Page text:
The surviving members of the Albanian gang who kidnapped Bryan Mills’ daughter swear revenge and hunt him down in Istanbul.
Despite its simplistic plot and generic nature, Taken was the epitome of the guilty pleasure mainly because of some taut, energetic direction and the highly charismatic performance by Liam Neeson. This lazy sequel is typical of a Hollywood cash-in in that it takes the formula of the first film and makes a sterile, cynical and imagination-free carbon copy that forgets to include everything that made the original film work. It’s a lot easier to excuse free range brutality when its victims are vile rapists and slave traders so when Neeson guns down a room full of unarmed middle-aged men who are just watching the football, sympathy is a little harder to come by. The action is just as frenetic but lacks the nail-biting momentum of the original – the car chase in particular resembles a psychotic WRC rally as Neeson barks orders at his quivering daughter who seems to suddenly develop the driving skills of Jason Bourne despite the fact that earlier in the film we are informed that she’s unable to even pass her test.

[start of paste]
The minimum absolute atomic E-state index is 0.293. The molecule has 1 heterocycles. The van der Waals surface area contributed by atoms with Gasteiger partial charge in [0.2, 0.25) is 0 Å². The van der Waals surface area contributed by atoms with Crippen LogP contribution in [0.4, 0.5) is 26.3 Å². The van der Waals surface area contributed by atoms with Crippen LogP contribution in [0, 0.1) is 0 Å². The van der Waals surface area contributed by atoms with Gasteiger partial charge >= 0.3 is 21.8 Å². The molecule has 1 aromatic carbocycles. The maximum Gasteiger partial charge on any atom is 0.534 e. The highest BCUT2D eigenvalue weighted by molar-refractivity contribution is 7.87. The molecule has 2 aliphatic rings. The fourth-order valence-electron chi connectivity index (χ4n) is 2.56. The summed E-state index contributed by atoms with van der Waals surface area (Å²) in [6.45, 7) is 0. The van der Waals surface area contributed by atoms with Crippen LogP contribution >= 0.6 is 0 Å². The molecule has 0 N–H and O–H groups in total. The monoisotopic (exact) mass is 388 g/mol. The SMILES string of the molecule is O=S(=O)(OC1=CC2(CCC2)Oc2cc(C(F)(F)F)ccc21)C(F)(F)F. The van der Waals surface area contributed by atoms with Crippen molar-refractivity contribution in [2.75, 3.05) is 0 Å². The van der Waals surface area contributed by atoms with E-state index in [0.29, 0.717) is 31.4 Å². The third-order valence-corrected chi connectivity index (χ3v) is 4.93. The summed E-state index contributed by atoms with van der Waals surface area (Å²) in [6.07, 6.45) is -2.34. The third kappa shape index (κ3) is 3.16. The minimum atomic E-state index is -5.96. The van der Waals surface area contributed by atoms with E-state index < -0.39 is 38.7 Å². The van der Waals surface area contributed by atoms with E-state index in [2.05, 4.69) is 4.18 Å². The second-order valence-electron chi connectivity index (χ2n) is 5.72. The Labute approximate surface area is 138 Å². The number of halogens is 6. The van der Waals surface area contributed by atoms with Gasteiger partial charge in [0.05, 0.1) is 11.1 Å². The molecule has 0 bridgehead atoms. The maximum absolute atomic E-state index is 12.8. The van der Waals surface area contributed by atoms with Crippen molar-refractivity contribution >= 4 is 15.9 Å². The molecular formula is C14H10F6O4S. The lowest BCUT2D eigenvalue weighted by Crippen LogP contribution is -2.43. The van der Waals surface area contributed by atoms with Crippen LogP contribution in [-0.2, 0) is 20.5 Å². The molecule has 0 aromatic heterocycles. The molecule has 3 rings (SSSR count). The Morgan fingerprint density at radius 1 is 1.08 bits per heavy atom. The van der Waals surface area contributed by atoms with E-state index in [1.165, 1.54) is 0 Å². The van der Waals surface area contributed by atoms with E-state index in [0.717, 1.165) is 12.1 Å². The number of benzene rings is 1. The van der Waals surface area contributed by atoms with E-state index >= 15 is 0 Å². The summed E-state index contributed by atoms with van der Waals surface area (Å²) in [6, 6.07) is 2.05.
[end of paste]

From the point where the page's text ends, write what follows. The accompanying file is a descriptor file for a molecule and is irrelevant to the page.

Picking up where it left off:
Although adequately executed, Taken 2 is just a morally dubious, soulless exercise in making a fast buck that soon reveals itself to be more tedious than exciting.